Using a Linux OS (operating system) might save you money on your servers, but most enterprises shouldn't expect to see the same cost saving if they switch their Microsoft Windows desktops over, according to a report from Gartner.
In the latest of a series of Linux versus Windows papers to be published by research companies recently, Gartner said that while many servers are dedicated to running a single application, and can therefore be replaced quite easily, the desktop environment is more difficult. Most workers use many different applications, all of which would have to be replaced or rewritten, it said.
Last week, Microsoft released benchmark results that it said showed Linux on the mainframe performed poorly against Windows 2003 in terms of value for money.
Earlier this week, Forrester Research released a Microsoft-commissioned report saying that creating and maintaining a custom Web-based application with Java and Linux is almost 40 per cent more expensive than using Microsoft software.
This rash of announcements was greeted without great surprise by Linux advocates.
"We heard (early this year) that Microsoft was going to fight against Linux with paid studies, so this doesn't surprise us," said Christian Egle, a spokesperson for SuSE Linux.
"They said they were going to fight the argument that Linux brings down the total cost of ownership, by initiating studies to show that (their products) are better and cheaper," Egle said.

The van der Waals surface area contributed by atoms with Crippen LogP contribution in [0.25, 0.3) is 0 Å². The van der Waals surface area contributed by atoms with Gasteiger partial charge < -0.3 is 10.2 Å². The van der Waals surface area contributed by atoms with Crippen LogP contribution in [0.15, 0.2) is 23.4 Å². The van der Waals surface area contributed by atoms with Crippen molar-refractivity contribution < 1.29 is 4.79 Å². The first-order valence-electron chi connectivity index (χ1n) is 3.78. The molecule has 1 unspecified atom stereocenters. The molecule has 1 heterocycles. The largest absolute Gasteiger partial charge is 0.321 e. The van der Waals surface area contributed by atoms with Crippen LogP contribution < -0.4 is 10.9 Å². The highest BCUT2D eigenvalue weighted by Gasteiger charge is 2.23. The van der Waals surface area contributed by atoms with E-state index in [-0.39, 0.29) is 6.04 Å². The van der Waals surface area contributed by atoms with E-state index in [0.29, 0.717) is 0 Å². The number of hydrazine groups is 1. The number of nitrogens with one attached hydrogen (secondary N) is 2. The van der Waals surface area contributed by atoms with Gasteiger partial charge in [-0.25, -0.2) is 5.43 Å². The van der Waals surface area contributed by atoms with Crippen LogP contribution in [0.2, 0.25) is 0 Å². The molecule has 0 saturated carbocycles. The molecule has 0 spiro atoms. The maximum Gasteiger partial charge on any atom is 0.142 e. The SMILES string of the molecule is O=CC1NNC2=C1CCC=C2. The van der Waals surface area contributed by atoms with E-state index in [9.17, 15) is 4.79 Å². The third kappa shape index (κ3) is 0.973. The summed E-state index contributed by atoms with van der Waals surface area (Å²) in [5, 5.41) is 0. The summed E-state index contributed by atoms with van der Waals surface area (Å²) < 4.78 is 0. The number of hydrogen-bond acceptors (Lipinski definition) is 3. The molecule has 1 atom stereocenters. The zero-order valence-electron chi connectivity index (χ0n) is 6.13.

"These studies are being greeted with a pretty good round of scepticism, and I think most people see it for what it is. And Microsoft is obviously worried about something, if they're throwing a whole lot of money at it," Joe Eckert, SuSE vice-president of corporate communications, said.
However, Michael Silver, a Gartner vice-president, research director and one of the report's four authors, insisted this research was not paid for by Microsoft and that the report was balanced.
"It's very logical that there are places that make sense for Linux and others that don't. Enterprises are often trying to make an all-or-nothing decision and that doesn't always make sense," he said.
Gartner chose to do this research because it tries to keep ahead of the curve on new technologies as they become popular and to see what the total cost of ownership of each would be, he said.
Migrating desktops to Linux only makes sense in a limited range of situations, Gartner said. It should be considered only if there are relatively few applications involved and relatively low- or fixed-function applications such as data entry or call centre automation. In these cases, the cost of migration may be low enough to justify the move, Gartner said.
Any migration decision must be made based on the total cost of ownership, Gartner said. The cost of ownership is higher with older versions of Windows, and so a move from Windows 95 to Linux may make sense financially, it said. Later versions of Windows are generally more stable and incur lower costs, Gartner said.
Microsoft didn't like these findings, about low-function situations and older versions of Windows, Silver said. "And of course customers need to look at the research and modify it for their own companies. This is based on North America and western Europe, but if the labour to capital ratio is different, if their labour costs are low, they may come to a different answer. I think it's a very balanced report," he said.
Microsoft was not immediately available to comment.
The Gartner study, Linux on the Desktop: The Whole Story, is available on the Web athttp://www.gartner.com/DisplayDocument?id=406459